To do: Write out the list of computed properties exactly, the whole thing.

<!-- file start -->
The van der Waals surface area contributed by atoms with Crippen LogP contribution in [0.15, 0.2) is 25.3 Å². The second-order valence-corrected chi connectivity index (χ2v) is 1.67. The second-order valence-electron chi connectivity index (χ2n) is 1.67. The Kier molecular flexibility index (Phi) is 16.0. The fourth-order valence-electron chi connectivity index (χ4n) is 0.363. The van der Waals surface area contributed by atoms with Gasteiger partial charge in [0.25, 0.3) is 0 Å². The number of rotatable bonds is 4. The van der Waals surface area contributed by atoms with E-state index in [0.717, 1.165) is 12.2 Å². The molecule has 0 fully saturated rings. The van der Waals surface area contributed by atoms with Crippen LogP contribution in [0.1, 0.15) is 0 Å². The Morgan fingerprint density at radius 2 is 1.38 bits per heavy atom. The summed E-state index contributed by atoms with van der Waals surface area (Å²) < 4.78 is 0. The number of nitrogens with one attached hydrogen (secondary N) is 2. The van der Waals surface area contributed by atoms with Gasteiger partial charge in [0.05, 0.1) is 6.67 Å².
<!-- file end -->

The van der Waals surface area contributed by atoms with Crippen LogP contribution in [0.15, 0.2) is 25.3 Å². The second-order valence-corrected chi connectivity index (χ2v) is 1.67. The second-order valence-electron chi connectivity index (χ2n) is 1.67. The Kier molecular flexibility index (Phi) is 16.0. The fourth-order valence-electron chi connectivity index (χ4n) is 0.363. The van der Waals surface area contributed by atoms with Gasteiger partial charge in [0.25, 0.3) is 0 Å². The number of rotatable bonds is 4. The van der Waals surface area contributed by atoms with E-state index in [0.717, 1.165) is 12.2 Å². The molecule has 0 fully saturated rings. The van der Waals surface area contributed by atoms with Crippen LogP contribution in [0.1, 0.15) is 0 Å². The Morgan fingerprint density at radius 2 is 1.38 bits per heavy atom. The summed E-state index contributed by atoms with van der Waals surface area (Å²) < 4.78 is 0. The number of nitrogens with one attached hydrogen (secondary N) is 2. The van der Waals surface area contributed by atoms with Gasteiger partial charge in [0.05, 0.1) is 6.67 Å².